Time Flies: The Evolution and History of Watchmaking
Written by Anna Currell
February 14, 2023
Time flies, as the saying goes, and humans have been trying to keep track of it for thousands of years. From ancient sundials to modern smartwatches, the history of watchmaking is a fascinating journey through time, innovation, technology, and artistry. Let’s explore the evolution of watches over time, how their designs have changed, and how we’ve arrived at the modern timepieces we know and love today.
The Earliest Time Trackers
Humans have relied on all kinds of devices and methods to keep track of time throughout centuries. In fact, the term “watch” is thought to have originated from an old English word meaning “to keep watch,” or “to remain awake,” referring to when people would keep watch over their families and communities overnight. The earliest known form of timekeeping is the sundial, which was used in ancient Egypt around 1500 BC. The concept of sundials was based on the idea of tracking an object’s shadow as it moves across the ground, with the position of the shadow indicating the time of day. However, sundials were not portable and were only functional during daylight hours, so their use was fairly limited.
It wasn't until the 16th century that the first portable timepiece, known as a pocket watch, was invented. These early watches were large and bulky, and were primarily used by the wealthiest people. Pocket watches hung from a chain around the neck or attached to the clothing, but weren’t worn on the wrist (yet!). The first iterations weren’t very accurate, but as technology advanced, watchmakers began to experiment with new materials and designs. During the 17th and 18th centuries, the use of brass and steel allowed for the creation of smaller, more accurate watches.
In 1675, Christian Huygens invented the balance spring (essentially a tiny pendulum device), which markedly improved the accuracy of watch mechanisms. The balance spring attaches to a weighted piece called balance wheel, and the two work together in harmony to create a steady beat that tracks the seconds as they go by. Each time the wheel rotates back and forth it makes the classic “tick” noise we associate with watches. The balance spring and wheel are considered some of the most important innovations in the history of watchmaking.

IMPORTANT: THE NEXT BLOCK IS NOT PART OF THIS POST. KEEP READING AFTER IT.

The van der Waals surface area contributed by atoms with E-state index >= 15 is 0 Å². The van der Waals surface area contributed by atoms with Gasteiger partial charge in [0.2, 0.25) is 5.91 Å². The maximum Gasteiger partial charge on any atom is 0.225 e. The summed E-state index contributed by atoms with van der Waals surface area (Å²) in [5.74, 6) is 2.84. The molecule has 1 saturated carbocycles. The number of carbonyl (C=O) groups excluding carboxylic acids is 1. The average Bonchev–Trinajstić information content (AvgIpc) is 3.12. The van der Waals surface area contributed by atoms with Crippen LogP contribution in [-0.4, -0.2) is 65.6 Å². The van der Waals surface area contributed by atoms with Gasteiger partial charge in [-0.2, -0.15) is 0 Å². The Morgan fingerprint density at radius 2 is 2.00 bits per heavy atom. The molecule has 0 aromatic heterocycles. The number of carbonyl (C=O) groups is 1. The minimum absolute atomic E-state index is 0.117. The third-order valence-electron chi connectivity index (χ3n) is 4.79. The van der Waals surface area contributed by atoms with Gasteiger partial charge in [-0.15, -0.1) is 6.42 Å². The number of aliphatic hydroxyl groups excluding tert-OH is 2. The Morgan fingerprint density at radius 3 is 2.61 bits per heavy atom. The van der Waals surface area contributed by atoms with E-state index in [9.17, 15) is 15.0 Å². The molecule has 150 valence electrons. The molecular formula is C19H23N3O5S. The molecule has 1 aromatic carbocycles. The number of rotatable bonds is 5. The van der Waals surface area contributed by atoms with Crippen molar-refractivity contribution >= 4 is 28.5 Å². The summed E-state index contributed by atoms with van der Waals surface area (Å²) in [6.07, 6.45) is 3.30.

In the 19th century, the Industrial Revolution brought about mass production, which made pocket watches more affordable for the general public. This period also saw the invention of the wristwatch, which was originally designed for convenience. World War I then made wristwatches even more popular, as soldiers found them to be more practical than pocket watches. The need for a quick and easy way to check the time on the battlefield led to the mass production of wristwatches for soldiers, and the new standard in timekeeping took off from there.
The 20th century saw the rise of luxury watchmaking, with companies such as Rolex, Omega, and Patek Philippe becoming synonymous with values like precision and craftsmanship. These heritage brands focused on creating watches that were not just timekeeping devices but also works of art. Many of these businesses continue to be leaders in the industry today, thanks to their commitment to traditional techniques and innovative designs.
In recent years, the invention of smartwatches has established a new era of watchmaking. Smartwatches not only tell time, but also offer a wide range of features like fitness tracking, mobile payments, and even voice assistants. With the incorporation of technology, smartwatches have become a must-have accessory for lots of people; it’s practically like having a computer on your wrist (hello, future).
Even in light of the invention of smartwatches, traditional mechanical watches are still highly sought after by collectors and enthusiasts; some watches can fetch millions of dollars at auction. The mechanical watch is a statement of one's personality and taste. And beyond the style of the watch itself, there are all kinds of ways to personalize a watch, including getting it gold-plated, getting a custom engraving, and adding gemstones.
The history of watchmaking is a story of art, evolution, and a deep appreciation (and the necessity) for tracking the passage of time. The watch you wear today — whether it’s a luxury leather-banded timepiece or a smartwatch that reminds you to get your daily steps in — is a product of thousands of years of human invention. To keep your watch working well, be sure to take good care of it. Get its battery replaced before the current one runs out, and give your watch a full overhaul every now and then to ensure that time keeps ticking.